35 civilians were killed on Christmas Eve
On December 24, in the Kayah State (south-east Myanmar, close to the Thai border), the Burmese military crammed 35 civilians into 2 buses and set them on fire with petrol jerry cans. 35 civilians were killed, including children, two of whom were Burmese members of the NGO Save the Children. These 35 Christians were preparing to celebrate Christmas.
“Most of the victims of this bloodshed are Karenni people known as the main ethnic minority of this Burmese state where other minorities live too”, noticed the ONU emotionally on December, 26th.
“The Myanmar military said it had shot and killed an unspecified number of “terrorists with weapons” from the opposition armed forces in the village, state media said. The people were in seven vehicles and did not stop for the military, it said. (…) The Karenni National Defence Force, one of the largest of several civilian militias opposing the junta that carried out a coup in February, said the dead were not their members but civilians seeking refuge from the conflict.”
Read the full article here: The Guardian
“We are united by the pain of the Burmese people and the families of the victims and will continue to support all of our Burmese friends and brothers in this difficult time, as our charity has been able to do repeatedly over the past decades in the different countries of South-East Asia.”
“Myanmar has been going through hell for a year.”
At the end of 2020, Aung San Suu Kyi’s political party won the legislative elections by a landslide. The Burmese junta did not accept their defeat and claimed that the elections were rigged. On February 1, 2021, the military arrested the leader and declared a state of emergency.
Since then, millions of Burmese have been demonstrating and striking. Armed groups from ethnic minorities joined by civilians are organising to defend their rights and try to reverse the situation. Among these resisters there are Christians, Buddhists, Hindus and Muslims. In retaliation, and to counter the opposition, the army is attacking civilians and opponents. Over 220,000 people have been internally displaced since the coup, and tens of thousands of frightened Burmese have tried to cross the border with their families to seek refuge in Thailand and India.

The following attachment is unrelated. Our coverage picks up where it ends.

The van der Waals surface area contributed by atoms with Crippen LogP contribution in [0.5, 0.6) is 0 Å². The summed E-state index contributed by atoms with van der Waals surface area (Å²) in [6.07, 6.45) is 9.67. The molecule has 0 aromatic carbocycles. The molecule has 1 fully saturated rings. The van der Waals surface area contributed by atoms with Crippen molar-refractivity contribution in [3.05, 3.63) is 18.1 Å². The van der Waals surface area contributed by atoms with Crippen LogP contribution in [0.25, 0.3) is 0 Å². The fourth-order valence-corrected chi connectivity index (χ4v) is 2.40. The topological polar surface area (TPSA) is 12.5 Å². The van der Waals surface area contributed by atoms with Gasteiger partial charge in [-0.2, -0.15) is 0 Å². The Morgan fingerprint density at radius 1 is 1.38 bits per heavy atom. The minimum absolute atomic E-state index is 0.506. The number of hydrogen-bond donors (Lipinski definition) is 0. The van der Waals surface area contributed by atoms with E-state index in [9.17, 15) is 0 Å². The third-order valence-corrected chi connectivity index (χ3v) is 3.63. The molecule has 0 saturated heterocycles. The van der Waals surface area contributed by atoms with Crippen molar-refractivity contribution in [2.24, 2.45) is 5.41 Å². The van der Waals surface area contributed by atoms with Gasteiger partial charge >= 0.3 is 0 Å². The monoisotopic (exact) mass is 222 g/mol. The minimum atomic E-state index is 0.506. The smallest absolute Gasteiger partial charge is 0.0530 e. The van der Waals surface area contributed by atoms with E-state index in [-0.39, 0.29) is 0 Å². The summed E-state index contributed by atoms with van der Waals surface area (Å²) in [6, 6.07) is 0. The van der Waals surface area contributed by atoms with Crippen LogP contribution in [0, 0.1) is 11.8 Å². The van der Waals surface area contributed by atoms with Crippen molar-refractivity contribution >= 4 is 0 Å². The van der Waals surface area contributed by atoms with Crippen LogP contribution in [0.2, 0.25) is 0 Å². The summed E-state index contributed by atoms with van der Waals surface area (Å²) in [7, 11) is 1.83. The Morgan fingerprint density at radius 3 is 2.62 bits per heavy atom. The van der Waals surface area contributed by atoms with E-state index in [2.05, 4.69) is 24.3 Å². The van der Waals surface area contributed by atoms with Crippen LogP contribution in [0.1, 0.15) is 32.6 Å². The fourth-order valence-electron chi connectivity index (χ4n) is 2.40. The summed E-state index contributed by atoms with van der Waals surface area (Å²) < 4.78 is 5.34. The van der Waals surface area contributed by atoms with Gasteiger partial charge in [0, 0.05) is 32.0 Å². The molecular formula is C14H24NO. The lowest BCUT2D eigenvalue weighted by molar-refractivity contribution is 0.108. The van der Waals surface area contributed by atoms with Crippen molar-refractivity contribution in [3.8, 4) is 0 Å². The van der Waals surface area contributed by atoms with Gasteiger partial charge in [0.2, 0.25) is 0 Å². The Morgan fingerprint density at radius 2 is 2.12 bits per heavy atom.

Myanmar is once again in the news following the December 24 massacre.
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Since the beginning of the Covid-19 crisis, reinforced by the February 2021 coup, poverty has exploded in Myanmar. In 12 months, the number of people living on less than $1.90 a day has risen from 16% to over 55%.
We receive daily calls for help from our local programme managers and volunteers, with whom we have had a long-standing friendship. Children of the Mekong has responded with an emergency fund to help the population suffering the economic consequences of this double crisis.
- 32 food aid and basic medical projects were implemented.
- 12 projects to give informal classes and courses to compensate for the schools’ closure and fight against school drop-out were implemented.
In total, 94,856 people benefited from these projects, which took place in big cities (Yangon and Mandalay) and mainly in the eastern provinces (Kayah, Shan, Karen States), the north-west (Chin State) and the north (Kachin State).